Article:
Anyway, shut up as I am in my own head, I occasionally wonder if anyone else out there has a similar (schizophrenic?) relationship to his or her creative impulses. If the relationship isn’t in my pattern, okay: but what is the pattern?



posted by Friedrich at April 9, 2003


I am holding my answer hostage until you present a jpeg of this moon stool.


Posted by: alexis on April 9, 2003 4:18 AM


Posted by: binky on April 9, 2003 4:26 AM

You let yourself in for this one!


Posted by: Michael on April 9, 2003 8:02 AM

I agree--just gotta see the flat cow and the lumpy moon. Maybe there's a new nursery rhyme in it too!


Posted by: Deb on April 9, 2003 9:49 AM

The mob has spoken! Make with the stool jpg... wait, let me rephrase that, we need to see a sample...

Posted by: j.c. on April 9, 2003 11:33 AM

Well being only a Sunday dauber myself, I thought of adding a shadow from a strand of hair on a forehead of portrait I was doing. I was working post-model(one way to really screw a piece up fast) and the strand didn't really exist. But I wanted to make it more interesting(realistic in this instance). Just like your moon, with the highlight and craters.
Sometimes I think doing art is a vain-as-hell hobby/occupation anyway, so to embellish is just a flaunting of knowledge. To call attention to myself so I can belong to the "club" that may know more; has better taste, maybe. To have more shit going on.
So, I may be schizophrenic too, or just using technique to climb up out of flatness. (At any rate, it keeps me out of the bars.)

Posted by: James on April 9, 2003 11:58 AM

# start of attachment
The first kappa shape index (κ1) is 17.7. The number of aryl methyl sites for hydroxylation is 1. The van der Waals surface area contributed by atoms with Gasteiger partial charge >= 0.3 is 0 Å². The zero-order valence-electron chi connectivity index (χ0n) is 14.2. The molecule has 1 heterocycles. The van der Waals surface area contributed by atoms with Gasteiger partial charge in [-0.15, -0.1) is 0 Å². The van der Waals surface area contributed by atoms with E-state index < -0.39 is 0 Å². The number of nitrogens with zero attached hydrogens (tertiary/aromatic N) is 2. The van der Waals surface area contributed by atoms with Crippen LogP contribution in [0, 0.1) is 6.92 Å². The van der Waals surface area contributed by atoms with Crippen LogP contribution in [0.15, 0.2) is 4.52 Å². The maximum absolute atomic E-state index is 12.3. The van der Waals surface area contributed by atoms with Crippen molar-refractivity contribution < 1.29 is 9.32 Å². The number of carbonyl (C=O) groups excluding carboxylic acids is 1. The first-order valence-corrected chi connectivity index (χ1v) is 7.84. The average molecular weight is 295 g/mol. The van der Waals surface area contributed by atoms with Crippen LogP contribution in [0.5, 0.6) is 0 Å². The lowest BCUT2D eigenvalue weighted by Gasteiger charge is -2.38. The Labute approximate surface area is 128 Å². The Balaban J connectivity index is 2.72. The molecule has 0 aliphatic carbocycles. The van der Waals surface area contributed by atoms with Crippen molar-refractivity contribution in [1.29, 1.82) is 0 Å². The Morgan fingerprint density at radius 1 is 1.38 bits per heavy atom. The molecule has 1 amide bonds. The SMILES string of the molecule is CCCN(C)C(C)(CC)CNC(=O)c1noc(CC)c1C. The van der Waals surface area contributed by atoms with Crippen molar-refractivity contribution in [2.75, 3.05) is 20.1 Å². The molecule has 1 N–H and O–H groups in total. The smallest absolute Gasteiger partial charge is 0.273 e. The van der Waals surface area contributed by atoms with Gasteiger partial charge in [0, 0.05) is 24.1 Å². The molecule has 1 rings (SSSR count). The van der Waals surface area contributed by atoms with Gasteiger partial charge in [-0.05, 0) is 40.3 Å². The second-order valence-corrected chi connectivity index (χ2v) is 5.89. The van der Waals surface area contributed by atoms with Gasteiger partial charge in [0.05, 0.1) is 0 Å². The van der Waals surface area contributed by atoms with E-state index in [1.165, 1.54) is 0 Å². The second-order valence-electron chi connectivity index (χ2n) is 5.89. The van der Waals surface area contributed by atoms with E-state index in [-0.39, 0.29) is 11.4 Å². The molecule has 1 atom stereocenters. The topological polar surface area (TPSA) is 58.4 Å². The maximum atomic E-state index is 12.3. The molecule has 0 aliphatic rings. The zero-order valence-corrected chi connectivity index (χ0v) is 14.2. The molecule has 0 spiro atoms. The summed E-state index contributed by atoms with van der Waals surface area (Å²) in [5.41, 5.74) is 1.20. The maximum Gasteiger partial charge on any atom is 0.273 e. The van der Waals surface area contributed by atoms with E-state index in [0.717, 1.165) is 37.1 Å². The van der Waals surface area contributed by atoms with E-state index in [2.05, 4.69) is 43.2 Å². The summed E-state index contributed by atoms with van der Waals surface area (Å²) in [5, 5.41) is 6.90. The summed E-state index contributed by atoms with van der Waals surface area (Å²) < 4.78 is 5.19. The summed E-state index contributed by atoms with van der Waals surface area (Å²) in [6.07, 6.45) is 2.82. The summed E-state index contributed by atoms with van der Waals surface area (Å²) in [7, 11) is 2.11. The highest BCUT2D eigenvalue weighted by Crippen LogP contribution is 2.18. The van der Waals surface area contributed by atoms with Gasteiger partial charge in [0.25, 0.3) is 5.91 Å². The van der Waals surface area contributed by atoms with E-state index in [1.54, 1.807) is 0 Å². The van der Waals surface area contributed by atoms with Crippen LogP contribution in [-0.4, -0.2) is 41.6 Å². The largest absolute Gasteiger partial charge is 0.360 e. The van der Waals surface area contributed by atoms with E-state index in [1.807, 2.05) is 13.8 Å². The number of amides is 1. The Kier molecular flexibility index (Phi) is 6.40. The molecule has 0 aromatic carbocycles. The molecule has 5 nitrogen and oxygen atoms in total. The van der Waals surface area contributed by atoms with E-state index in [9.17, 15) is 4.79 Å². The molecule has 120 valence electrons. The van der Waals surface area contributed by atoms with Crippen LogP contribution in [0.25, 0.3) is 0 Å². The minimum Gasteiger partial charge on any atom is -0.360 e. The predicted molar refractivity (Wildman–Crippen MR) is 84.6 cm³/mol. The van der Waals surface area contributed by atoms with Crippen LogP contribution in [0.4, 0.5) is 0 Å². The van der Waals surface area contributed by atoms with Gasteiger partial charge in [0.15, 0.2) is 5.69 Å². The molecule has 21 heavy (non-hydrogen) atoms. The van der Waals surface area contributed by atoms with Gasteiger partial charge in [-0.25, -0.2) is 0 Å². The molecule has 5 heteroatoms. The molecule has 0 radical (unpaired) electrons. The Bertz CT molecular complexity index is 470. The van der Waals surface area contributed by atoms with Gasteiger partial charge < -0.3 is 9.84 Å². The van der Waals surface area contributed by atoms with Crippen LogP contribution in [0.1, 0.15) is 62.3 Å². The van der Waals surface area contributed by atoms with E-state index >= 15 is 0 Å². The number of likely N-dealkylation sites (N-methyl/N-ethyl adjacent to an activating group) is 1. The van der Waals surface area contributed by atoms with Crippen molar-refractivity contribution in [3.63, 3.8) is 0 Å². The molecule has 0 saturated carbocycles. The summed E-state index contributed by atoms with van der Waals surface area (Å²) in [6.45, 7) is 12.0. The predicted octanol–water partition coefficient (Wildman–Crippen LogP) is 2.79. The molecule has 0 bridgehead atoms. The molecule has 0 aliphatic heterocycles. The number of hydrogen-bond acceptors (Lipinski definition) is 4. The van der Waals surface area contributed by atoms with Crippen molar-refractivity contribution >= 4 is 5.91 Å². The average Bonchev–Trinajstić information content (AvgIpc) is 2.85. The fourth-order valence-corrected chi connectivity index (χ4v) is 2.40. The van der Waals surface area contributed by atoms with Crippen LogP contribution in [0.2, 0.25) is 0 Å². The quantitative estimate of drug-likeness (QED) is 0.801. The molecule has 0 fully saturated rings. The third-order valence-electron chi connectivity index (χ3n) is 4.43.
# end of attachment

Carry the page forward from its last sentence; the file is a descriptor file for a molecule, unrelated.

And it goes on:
Sixthed. Is that a word? If not, it ought to be. I like one-syllable seven-letter words, and the more there are of them, the better.

Posted by: Felix on April 9, 2003 12:49 PM

Geeze, you people are demanding. Now can I get an answer to my question?

Posted by: Friedrich von Blowhard on April 9, 2003 1:01 PM

Short answer: yes.

It's (probably) based what appeals to you.

One of the false starts I made in college (which I now wished I'd followed up on) was an attempt on a minor in art - creation thereof, that is. That ended when the teacher in the intro class screamed at me for drawing with bold, clear lines rather than with this technique he liked where you varied the pressure as you drew, resulting in what he called "line quality." I figured if I couldn't get past the line Nazi - even when I did draw like he commanded - future classes here were not for me. I didn't want something I enjoyed being ruined.

To this day when I draw, I have big, clear lines. It's just what I dig, and I can't do anything else with conviction and joy.

Posted by: Yahmdallah on April 9, 2003 1:34 PM

Nicely-done moon! Your son will enjoy it.

Posted by: on April 9, 2003 1:40 PM

What a wonderful work! I must now hide this from my wife lest she imagine that I'm capable of just such a feat.

Posted by: Mitchell Morris on April 9, 2003 3:32 PM

For all the trouble of posting the pictures of the stool, you didn't get much in the way of answers did you? I'm not artistic enough to answer!!

Posted by: annette on April 9, 2003 5:35 PM

Michael, I live in a farmhouse with cows pastured on two sides--they definitely run. You can really tick a dairy farmer off by getting his cows galloping around the pasture. Lowers milk production when Bossy gets too much of a cardiac workout. However, logistically, if they were jumpers, fences would be useless. They wont even walk over grating so you can keep them in a pasture and have an opening in the fence by putting a "cow grate" in. FYI...